For many organisations, team building events or ‘away days’ are seen as a key to learning and development within the company – and they can certainly bring significant benefits to a business. A well thought out, well organised team building event can encourage cooperation between staff members, promote an environment of openness and communication, improve problem solving skills, increase motivation and ultimately improve overall employee performance.

However, the key words here are ‘well thought out’ and ‘well organised’ – qualities which, for many team building events, are all too often absent. Rather than working with experts in the field to design an event that is engaging, enjoyable and aligns with the company’s goals, managers all too often fall back on a combination of clichéd and downright crazy event ideas that will have their employees running for the hills.

Survival of the Fittest

From cook offs, to selling competitions and even sumo wrestling(!), events which pit colleagues against each other are a popular choice for many companies. However, rather than building a strong, cohesive team, if not handled carefully this approach can have the opposite effect. An element of competition can of course be a good thing, inspiring focus and passion, but it can also take over, putting the focus on competing rather than collaborating. Taken to extremes, it also has the potential to humiliate workers and affect the morale of those on the ‘losing team’. Stories such as this one, where the winners were allowed to humiliate the losers by feeding them baby food and making them wear nappies, show how competition can get out of hand. This particular example even resulted in the company being successfully sued!

Taking it to extremes

Outdoor and sporting activities are often seen as a great opportunity for team building and they can work really well, enabling people to work collectively as a team towards a common goal. It is when a daredevil boss decides to up the ante by introducing an extreme sport that things can get problematic. For some people, activities such as bungee jumping, abseiling and potholing can be great fun. However it is important to remember that what is fun for some people is torture for others – especially for those who are claustrophobic, scared of heights or just generally not athletically inclined. The important thing here is to talk to your team and find out how ‘extreme’ they are happy to go!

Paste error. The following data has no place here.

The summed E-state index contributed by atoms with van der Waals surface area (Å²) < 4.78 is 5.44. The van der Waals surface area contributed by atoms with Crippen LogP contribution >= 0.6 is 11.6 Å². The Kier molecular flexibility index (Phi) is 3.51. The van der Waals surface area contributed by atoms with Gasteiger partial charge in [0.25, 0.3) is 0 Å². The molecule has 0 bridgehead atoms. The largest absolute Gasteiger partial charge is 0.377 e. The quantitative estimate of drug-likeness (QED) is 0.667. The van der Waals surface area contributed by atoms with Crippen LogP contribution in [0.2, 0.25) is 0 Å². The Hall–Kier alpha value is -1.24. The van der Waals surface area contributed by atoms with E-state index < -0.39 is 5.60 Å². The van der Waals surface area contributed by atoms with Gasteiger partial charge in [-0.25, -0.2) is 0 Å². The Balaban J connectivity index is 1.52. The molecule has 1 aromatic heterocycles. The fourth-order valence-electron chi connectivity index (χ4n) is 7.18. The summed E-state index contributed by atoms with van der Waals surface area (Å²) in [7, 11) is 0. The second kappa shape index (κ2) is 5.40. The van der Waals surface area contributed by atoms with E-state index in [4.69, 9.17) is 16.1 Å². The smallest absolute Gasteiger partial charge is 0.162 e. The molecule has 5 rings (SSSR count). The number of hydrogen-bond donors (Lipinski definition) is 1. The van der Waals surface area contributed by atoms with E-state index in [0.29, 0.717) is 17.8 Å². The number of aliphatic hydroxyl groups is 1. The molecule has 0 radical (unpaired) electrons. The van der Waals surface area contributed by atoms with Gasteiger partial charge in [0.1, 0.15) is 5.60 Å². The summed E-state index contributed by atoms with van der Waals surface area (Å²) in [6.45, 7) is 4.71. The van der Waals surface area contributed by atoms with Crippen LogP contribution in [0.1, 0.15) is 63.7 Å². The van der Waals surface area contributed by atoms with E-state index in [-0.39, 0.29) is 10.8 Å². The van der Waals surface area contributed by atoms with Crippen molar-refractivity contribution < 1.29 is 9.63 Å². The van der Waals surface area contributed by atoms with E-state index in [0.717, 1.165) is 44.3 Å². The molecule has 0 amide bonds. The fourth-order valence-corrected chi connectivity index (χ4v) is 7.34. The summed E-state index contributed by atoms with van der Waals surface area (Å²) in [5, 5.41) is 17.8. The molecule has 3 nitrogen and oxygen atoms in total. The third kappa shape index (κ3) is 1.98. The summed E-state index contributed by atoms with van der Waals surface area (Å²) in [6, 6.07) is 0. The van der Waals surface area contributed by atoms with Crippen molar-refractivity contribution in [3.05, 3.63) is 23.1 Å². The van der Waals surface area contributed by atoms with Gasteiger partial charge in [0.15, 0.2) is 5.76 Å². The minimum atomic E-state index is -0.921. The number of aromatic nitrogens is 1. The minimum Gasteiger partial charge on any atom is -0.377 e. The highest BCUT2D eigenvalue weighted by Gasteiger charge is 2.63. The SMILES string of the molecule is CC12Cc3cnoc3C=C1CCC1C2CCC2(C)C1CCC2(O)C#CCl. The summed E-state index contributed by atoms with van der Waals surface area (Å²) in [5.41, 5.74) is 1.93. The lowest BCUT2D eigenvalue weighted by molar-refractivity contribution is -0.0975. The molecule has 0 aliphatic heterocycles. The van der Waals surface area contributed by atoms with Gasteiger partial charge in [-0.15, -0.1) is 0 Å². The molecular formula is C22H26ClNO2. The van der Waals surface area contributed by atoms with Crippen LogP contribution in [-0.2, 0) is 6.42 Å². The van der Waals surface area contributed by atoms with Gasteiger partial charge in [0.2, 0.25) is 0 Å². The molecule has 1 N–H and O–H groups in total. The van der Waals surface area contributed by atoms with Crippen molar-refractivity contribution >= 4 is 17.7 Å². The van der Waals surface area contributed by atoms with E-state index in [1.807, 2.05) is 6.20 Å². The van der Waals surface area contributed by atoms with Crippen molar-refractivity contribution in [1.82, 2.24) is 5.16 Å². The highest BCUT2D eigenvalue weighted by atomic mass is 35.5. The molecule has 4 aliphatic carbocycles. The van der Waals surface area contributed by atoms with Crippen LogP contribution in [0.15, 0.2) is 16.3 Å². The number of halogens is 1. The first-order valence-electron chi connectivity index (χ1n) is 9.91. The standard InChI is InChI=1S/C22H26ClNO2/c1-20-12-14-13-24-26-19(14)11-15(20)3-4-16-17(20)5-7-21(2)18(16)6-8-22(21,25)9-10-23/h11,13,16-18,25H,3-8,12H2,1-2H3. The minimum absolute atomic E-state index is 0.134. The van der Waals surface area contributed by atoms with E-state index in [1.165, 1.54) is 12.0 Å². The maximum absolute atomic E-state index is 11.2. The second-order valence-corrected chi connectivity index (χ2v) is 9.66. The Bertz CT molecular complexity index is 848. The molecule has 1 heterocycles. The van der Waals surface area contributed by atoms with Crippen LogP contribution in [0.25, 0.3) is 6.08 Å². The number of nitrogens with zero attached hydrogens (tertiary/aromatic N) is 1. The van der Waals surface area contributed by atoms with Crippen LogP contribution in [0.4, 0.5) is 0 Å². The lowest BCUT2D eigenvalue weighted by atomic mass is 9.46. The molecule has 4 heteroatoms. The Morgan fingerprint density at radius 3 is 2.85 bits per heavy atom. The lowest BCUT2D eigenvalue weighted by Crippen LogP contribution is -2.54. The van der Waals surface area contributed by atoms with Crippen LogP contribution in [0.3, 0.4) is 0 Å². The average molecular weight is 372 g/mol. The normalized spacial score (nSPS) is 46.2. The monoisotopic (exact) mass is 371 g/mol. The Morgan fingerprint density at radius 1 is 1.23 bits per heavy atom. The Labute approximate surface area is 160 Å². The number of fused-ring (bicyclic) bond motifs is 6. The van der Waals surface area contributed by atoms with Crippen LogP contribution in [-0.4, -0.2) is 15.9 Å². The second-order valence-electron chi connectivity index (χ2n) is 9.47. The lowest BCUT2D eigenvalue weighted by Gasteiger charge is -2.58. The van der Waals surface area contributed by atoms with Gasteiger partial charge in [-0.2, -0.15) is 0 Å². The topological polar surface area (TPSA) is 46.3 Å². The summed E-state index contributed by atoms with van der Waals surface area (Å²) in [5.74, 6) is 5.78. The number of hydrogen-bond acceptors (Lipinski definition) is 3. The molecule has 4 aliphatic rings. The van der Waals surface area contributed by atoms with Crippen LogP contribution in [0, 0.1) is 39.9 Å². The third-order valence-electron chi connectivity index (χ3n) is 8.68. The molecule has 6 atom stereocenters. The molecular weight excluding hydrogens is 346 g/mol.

Feeling Flashy

We’ve all heard of flash mobs, which are defined by Wikipedia as “a large group of people who assemble suddenly in a public place, perform an unusual and pointless act for a brief time, then quickly disperse” and widely used by brands as a form of guerrilla marketing. Well, now they’re moving into the world of team building.  At your next team away day you could find yourself performing an impromptu ‘Thriller’ dance at your local train station with 30 of your colleagues. The main problem with this is similar to the one above – while some people love being the centre of attention, for others just the thought of performing in public is enough to bring them out in a rash. You also have to make sure that it isn’t just a “pointless act” and that you can articulate its purpose – if people have to be humiliated they at least want to know it’s for a good reason!

Insult to Injury

One team building exercise which seems to be growing in popularity is one that focuses on giving each other ‘constructive feedback’. This often translates as telling your colleagues what you dislike about them. Of course, you’re also supposed to tell each other what you do like, but it’s the negatives that people are most likely to remember. Somewhat unsurprisingly this can lead to tension and negativity within the team – the opposite intended outcome of a team building event!

Trust in Me

By now, almost everyone is familiar with the ‘trust fall’ – the failsafe team building exercise for companies, motivational speakers and social groups everywhere, where you are encouraged to fall backwards and trust your colleague to catch you. Due to its clichéd (and often ridiculed) reputation, this exercise has seen a fall in popularity. However, while the ‘trust fall’ may be on the wane, some companies are taking the ‘trust and openness’ theme to awkward new extremes with activities such as massages from colleagues and even communal baths. This approach is unlikely to improve staff relations – instead it will add a whole other level of awkwardness to your day to day interactions.

The potential for team building events is limitless, as is the potential for them to go wrong! Most of the above team building ideas have some merit, but left in the wrong hands they can be hugely counter-productive. That is why it is so important to hire a great team building events company to ensure that your events meet the needs of your company and staff and, most importantly, do not end in disaster.